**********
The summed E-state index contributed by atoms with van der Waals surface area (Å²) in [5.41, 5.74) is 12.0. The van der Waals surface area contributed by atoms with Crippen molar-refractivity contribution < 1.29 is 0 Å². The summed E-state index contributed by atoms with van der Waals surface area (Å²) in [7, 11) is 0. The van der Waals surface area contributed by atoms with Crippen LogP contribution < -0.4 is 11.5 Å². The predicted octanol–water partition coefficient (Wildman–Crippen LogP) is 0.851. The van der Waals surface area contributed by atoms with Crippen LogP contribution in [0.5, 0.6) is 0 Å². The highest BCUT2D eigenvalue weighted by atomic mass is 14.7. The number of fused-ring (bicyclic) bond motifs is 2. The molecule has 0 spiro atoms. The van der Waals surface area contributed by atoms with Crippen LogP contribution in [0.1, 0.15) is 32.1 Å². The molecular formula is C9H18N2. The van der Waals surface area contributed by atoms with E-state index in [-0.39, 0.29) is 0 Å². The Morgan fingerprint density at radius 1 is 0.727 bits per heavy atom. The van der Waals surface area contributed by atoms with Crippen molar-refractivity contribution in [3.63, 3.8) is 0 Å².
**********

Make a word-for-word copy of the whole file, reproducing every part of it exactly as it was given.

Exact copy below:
The summed E-state index contributed by atoms with van der Waals surface area (Å²) in [5.41, 5.74) is 12.0. The van der Waals surface area contributed by atoms with Crippen molar-refractivity contribution < 1.29 is 0 Å². The summed E-state index contributed by atoms with van der Waals surface area (Å²) in [7, 11) is 0. The van der Waals surface area contributed by atoms with Crippen LogP contribution < -0.4 is 11.5 Å². The predicted octanol–water partition coefficient (Wildman–Crippen LogP) is 0.851. The van der Waals surface area contributed by atoms with Crippen LogP contribution in [0.5, 0.6) is 0 Å². The highest BCUT2D eigenvalue weighted by atomic mass is 14.7. The number of fused-ring (bicyclic) bond motifs is 2. The molecule has 0 spiro atoms. The van der Waals surface area contributed by atoms with Crippen LogP contribution in [0.1, 0.15) is 32.1 Å². The molecular formula is C9H18N2. The van der Waals surface area contributed by atoms with E-state index in [-0.39, 0.29) is 0 Å². The Morgan fingerprint density at radius 1 is 0.727 bits per heavy atom. The van der Waals surface area contributed by atoms with Crippen molar-refractivity contribution in [3.63, 3.8) is 0 Å².